By Ravi Nerella, MBBS, MD
Mobile platforms are great resources for clinical tools at the point-of-care. But their utility to providers does not end when we leave the bedside, particularly as more and more resources appear aimed at providing continuing education to providers.
QuantiaMD is a free resource for physicians, midlevels, residents and medical students available both online and on your smartphone. It provides access to quick, short, narrated power point presentations that are thought provoking and sometimes even fun.
These presentations are categorized by topics and allow users to earn CME credits, certificates or redeemable Q points. What is great about QuantiaMD is that anyone can submit a presentation and if accepted, it is posted for users to view. You can leave comments on presentations and participate in discussions. All in all, its a unique collaborative resource. Read on for the full review.
QuantiaMD’s app is available on iOS, Android and Blackberry devices, so busy clinicians can have access to the presentations on the go. On the iPad, the app launches into landscape mode which makes full use of the screens real estate and user has a much better experience compared to the iPhone version.
Setting up an account is quick and easy. Once confirmed as a clinician, you will be able to redeem Q points (see below), comment on presentations and participate in discussion. Even if you cannot be confirmed (medical students), you still have access to the presentations and challenges, only you won’t be able to redeem your Q points and cannot get CME credit.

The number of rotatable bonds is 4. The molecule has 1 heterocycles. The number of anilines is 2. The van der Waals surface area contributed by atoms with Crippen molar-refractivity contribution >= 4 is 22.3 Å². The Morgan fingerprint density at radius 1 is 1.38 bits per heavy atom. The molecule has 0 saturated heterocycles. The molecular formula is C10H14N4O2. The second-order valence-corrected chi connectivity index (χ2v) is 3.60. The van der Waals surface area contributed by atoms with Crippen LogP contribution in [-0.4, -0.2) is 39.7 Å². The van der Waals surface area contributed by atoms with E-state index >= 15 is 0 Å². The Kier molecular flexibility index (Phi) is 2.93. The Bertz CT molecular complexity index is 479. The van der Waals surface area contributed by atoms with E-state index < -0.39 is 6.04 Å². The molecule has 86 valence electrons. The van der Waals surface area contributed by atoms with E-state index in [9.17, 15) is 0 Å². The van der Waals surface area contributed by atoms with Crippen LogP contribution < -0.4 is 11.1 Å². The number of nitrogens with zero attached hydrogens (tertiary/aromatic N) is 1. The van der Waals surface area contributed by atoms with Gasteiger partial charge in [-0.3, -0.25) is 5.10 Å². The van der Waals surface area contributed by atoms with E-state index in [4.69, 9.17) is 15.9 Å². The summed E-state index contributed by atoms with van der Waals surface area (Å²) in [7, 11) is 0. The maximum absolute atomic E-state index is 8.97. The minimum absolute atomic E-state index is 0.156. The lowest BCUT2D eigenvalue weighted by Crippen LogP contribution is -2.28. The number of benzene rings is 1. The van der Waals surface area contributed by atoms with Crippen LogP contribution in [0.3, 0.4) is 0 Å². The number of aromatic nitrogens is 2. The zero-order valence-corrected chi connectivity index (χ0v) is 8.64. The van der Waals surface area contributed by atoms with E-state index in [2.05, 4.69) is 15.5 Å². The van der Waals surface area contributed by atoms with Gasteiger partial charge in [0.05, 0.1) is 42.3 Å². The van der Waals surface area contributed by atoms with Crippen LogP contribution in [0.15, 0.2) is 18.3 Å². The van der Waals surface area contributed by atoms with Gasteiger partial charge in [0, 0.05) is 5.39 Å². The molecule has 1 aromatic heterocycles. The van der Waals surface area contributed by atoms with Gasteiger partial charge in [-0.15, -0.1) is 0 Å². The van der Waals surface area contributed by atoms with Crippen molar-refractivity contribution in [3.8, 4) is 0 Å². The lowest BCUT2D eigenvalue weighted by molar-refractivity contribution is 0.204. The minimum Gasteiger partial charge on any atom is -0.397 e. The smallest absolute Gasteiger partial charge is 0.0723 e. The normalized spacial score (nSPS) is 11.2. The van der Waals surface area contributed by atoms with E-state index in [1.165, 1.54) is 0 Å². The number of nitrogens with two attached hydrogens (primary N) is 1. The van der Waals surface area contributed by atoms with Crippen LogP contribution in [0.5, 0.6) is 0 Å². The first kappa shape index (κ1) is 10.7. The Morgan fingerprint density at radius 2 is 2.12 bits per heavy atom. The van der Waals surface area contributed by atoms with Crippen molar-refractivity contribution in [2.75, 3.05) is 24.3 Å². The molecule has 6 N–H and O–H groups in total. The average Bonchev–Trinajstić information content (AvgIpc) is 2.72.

Q-Points is a system of rewards available to all QuantiaMD members. Q-Points can be redeemed for electronic Amazon.com Gift Cards.
Q-Points are available on certain activities including:
- Completing the Monthly General Medicine Challenge (10 Q-Points)
- Participating in select content (Q-Points amount varies)
- Referring colleagues to QuantiaMD (10 Q-Points)
App Layout and Features
At the very top is a banner that has four buttons.
- A back button
- A home button
- A saved button, that allows users to save presentations that can be viewed later even without access to the Internet
- Finally, the Topics button allows access to various topics and specialties.
The topics section is divided into the following categories: Clinical, Practice Management, Quality, Cases, Tools and Patient Resources. Each has relevant sub categories. It is here you can choose the topics you are most interested in and this then drives the suggestions that you see on your home page.
On your home screen you have three columns:
- Your Achievements
- Suggestions for You Today
- The third column has various items such as a search field, tabs with recently completely/started presentations and below that are the monthly medical challenges and specialty challenges.
This column keeps track of how many Q points you have accumulated and gives you a ranking based on other fellow QuantiaMD users. I suspect it is to encourage those that are more competitive in nature. Below that is the number of presentations completed, certificates earned, CME credits again ranked with fellow users. At the very bottom it also monitors your Q points based on referrals you have made to your colleagues and if they accept your referral you get even more Q points.